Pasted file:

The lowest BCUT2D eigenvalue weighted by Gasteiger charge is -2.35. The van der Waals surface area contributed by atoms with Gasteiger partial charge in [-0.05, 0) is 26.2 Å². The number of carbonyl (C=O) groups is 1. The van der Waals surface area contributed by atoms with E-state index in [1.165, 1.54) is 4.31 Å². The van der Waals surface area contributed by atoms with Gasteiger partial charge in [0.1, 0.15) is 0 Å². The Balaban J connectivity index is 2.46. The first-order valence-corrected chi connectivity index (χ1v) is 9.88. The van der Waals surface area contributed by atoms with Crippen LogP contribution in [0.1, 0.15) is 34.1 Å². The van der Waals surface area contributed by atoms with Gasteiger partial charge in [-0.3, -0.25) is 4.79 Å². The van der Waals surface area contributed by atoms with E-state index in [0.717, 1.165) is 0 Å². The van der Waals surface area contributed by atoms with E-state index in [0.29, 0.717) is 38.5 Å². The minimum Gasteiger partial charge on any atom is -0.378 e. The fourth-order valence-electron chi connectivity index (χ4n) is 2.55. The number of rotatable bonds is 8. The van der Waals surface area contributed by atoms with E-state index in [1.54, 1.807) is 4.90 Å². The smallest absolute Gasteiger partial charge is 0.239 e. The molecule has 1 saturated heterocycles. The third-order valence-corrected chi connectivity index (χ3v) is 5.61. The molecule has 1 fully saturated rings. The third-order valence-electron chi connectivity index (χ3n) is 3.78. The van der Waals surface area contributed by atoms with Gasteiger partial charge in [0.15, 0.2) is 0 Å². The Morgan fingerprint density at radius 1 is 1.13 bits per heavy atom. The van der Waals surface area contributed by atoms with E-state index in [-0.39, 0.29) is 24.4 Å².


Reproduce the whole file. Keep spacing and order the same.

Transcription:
The lowest BCUT2D eigenvalue weighted by Gasteiger charge is -2.35. The van der Waals surface area contributed by atoms with Gasteiger partial charge in [-0.05, 0) is 26.2 Å². The number of carbonyl (C=O) groups is 1. The van der Waals surface area contributed by atoms with E-state index in [1.165, 1.54) is 4.31 Å². The van der Waals surface area contributed by atoms with Gasteiger partial charge in [0.1, 0.15) is 0 Å². The Balaban J connectivity index is 2.46. The first-order valence-corrected chi connectivity index (χ1v) is 9.88. The van der Waals surface area contributed by atoms with Crippen LogP contribution in [0.1, 0.15) is 34.1 Å². The van der Waals surface area contributed by atoms with Gasteiger partial charge in [-0.3, -0.25) is 4.79 Å². The van der Waals surface area contributed by atoms with E-state index in [0.717, 1.165) is 0 Å². The van der Waals surface area contributed by atoms with E-state index in [0.29, 0.717) is 38.5 Å². The minimum Gasteiger partial charge on any atom is -0.378 e. The fourth-order valence-electron chi connectivity index (χ4n) is 2.55. The number of rotatable bonds is 8. The van der Waals surface area contributed by atoms with E-state index in [1.54, 1.807) is 4.90 Å². The smallest absolute Gasteiger partial charge is 0.239 e. The molecule has 1 saturated heterocycles. The third-order valence-corrected chi connectivity index (χ3v) is 5.61. The molecule has 1 fully saturated rings. The third-order valence-electron chi connectivity index (χ3n) is 3.78. The van der Waals surface area contributed by atoms with Gasteiger partial charge in [0.15, 0.2) is 0 Å². The Morgan fingerprint density at radius 1 is 1.13 bits per heavy atom. The van der Waals surface area contributed by atoms with E-state index in [-0.39, 0.29) is 24.4 Å².